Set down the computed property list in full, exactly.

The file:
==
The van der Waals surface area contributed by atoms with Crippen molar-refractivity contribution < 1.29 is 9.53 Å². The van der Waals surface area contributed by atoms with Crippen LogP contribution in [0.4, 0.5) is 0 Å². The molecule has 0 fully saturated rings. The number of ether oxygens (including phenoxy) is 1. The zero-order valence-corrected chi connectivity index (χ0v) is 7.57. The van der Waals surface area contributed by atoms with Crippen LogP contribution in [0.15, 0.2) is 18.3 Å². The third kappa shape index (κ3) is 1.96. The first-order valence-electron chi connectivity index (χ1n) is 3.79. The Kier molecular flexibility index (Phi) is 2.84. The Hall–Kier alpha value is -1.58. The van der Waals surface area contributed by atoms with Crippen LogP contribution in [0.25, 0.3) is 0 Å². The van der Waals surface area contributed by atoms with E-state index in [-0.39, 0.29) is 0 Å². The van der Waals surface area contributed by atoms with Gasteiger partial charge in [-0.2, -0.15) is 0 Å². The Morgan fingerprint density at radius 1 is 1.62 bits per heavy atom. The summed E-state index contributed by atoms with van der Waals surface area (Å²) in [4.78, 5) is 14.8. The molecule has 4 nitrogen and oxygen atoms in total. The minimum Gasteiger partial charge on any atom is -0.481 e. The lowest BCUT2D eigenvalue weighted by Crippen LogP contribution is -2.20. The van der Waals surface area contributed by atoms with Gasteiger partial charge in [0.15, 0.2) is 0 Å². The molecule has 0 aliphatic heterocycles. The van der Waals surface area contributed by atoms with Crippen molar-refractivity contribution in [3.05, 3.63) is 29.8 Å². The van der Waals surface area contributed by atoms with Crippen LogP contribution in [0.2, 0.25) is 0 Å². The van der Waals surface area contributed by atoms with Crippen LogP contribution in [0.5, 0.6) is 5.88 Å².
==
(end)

The van der Waals surface area contributed by atoms with Crippen molar-refractivity contribution < 1.29 is 9.53 Å². The van der Waals surface area contributed by atoms with Crippen LogP contribution in [0.4, 0.5) is 0 Å². The molecule has 0 fully saturated rings. The number of ether oxygens (including phenoxy) is 1. The zero-order valence-corrected chi connectivity index (χ0v) is 7.57. The van der Waals surface area contributed by atoms with Crippen LogP contribution in [0.15, 0.2) is 18.3 Å². The third kappa shape index (κ3) is 1.96. The first-order valence-electron chi connectivity index (χ1n) is 3.79. The Kier molecular flexibility index (Phi) is 2.84. The Hall–Kier alpha value is -1.58. The van der Waals surface area contributed by atoms with Crippen LogP contribution in [0.25, 0.3) is 0 Å². The van der Waals surface area contributed by atoms with E-state index in [-0.39, 0.29) is 0 Å². The van der Waals surface area contributed by atoms with Gasteiger partial charge in [-0.2, -0.15) is 0 Å². The Morgan fingerprint density at radius 1 is 1.62 bits per heavy atom. The summed E-state index contributed by atoms with van der Waals surface area (Å²) in [4.78, 5) is 14.8. The molecule has 4 nitrogen and oxygen atoms in total. The minimum Gasteiger partial charge on any atom is -0.481 e. The lowest BCUT2D eigenvalue weighted by Crippen LogP contribution is -2.20. The van der Waals surface area contributed by atoms with Gasteiger partial charge in [0.15, 0.2) is 0 Å². The molecule has 0 aliphatic heterocycles. The van der Waals surface area contributed by atoms with Crippen molar-refractivity contribution in [3.05, 3.63) is 29.8 Å². The van der Waals surface area contributed by atoms with Crippen LogP contribution in [0.2, 0.25) is 0 Å². The van der Waals surface area contributed by atoms with Crippen LogP contribution in [0.5, 0.6) is 5.88 Å².